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CBP Inspects Flowers and More

Release Date: 
February 10, 2015

Looking for Thrips, Rusts, and Weeds

GREAT FALLS, Mont. — Every day U.S. Customs and Border Protection (CBP) agriculture specialists inspect imports of flowers, fruit, grain, and seeds to make sure they are free from pests and diseases.  Historically, CBP agriculture specialists inspect more cut flowers in cargo, and bouquets in passenger vehicles, between Valentine’s Day and Mother’s Day, than at any other time of the year.

CBP agriculture specialists inspecting greenery for the presence of plant pests and disease.

CBP agriculture specialists inspecting greenery for the presence of plant pests and disease.

Although Valentine’s Day and Mother’s Day flower bouquets appear to be harmless, they can harbor hidden threats that could seriously damage U.S. agriculture and our natural resources.

In advance of this traditionally busy period for floral imports, CBP is reminding border crossers who plan to import flowers and plants to advise their florist that the arrangements are destined for U.S. delivery.  Some flowers and plant materials commonly found in floral arrangements are restricted or prohibited including gladiolas, chrysanthemums and choiysa (a green citrus-like floral filler) due to pest risk.  CBP also recommends travelers visit the CBP website’s “Know Before You Go” section here, before you travel.

Flowers may be infested with thrips, which are tiny insects that suck sap from leaves and flowers.  Thrips can cause considerable damage and losses to greenhouse grown flowers including carnations, chrysanthemums, and hibiscus.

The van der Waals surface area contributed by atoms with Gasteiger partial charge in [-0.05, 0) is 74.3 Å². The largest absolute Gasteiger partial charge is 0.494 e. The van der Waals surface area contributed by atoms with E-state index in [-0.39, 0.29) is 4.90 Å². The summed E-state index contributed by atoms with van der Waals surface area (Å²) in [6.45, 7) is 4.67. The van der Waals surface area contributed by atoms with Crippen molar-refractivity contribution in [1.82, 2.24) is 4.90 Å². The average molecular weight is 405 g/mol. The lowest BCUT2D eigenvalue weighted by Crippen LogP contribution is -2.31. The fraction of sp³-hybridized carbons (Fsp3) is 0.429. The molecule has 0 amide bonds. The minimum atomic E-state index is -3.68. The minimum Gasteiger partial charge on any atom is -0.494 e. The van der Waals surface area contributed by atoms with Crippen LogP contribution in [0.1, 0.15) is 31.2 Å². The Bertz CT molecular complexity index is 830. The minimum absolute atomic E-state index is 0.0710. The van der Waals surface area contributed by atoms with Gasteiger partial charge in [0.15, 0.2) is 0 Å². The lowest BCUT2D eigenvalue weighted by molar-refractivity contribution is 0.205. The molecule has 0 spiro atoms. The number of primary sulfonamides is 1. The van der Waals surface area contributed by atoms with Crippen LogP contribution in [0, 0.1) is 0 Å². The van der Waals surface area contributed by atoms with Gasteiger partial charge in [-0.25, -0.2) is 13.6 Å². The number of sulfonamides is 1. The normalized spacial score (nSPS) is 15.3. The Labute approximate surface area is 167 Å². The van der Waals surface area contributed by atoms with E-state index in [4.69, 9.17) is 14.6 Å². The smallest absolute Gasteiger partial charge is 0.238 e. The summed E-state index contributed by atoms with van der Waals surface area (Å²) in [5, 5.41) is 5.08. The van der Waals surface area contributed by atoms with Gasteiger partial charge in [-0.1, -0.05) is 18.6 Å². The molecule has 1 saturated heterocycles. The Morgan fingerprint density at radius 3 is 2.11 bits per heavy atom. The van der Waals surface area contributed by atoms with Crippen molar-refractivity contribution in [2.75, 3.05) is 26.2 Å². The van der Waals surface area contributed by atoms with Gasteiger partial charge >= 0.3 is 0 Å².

CBP agriculture specialists also inspect for pathogens, such as Chrysanthemum white rust that may arrive on chrysanthemums or daisies.  Rusts are significant diseases that can affect decorative plants and cereal grains.  

Often flower bouquets include stems of greenery used to increase fullness.  Some types of foliage are listed as Federal Noxious Weeds (FNW).  CBP agriculture specialists receive training to be able to identify FNW, in seed form.  Other greenery, including flowering branches and stems from apple, cherry, pear, peach, almond, apricot, plum, and English laurel are prohibited because they can be hosts to fruit flies, Asian longhorn beetles, Plum pox virus, plus many other diseases or pests.

CBP agriculture specialists safeguard American agriculture by detecting and preventing entry into the country of plant pests and foreign animal diseases that could harm agricultural resources. They do this with inspection and prevention efforts designed to keep prohibited agricultural items from entering the United States.

The success of CBP's agriculture inspection program in preventing the entry of pests and diseases is a result of cooperative partnerships between stakeholders, CBP, and the U.S. Department of Agriculture's Animal and Plant Health Inspection Service (APHIS).  APHIS is responsible for establishing the regulations and guidelines that govern the import of agricultural products.  Private sector floriculture and agriculture stakeholders have become leaders in increasing voluntary compliance with agriculture quarantine policies, working with APHIS and CBP to conduct outreach to improve public awareness of the economic impacts from pest and disease infestations.

Fiscal year 2014 agriculture program inspection statistics can be found on the FY 2014 Agriculture Fact Sheet, here. 

Press information, including b-roll, photos, and additional statistics may be found on the Cut Flower Import page, Cut Flower Imports.

Last modified: 
February 9, 2017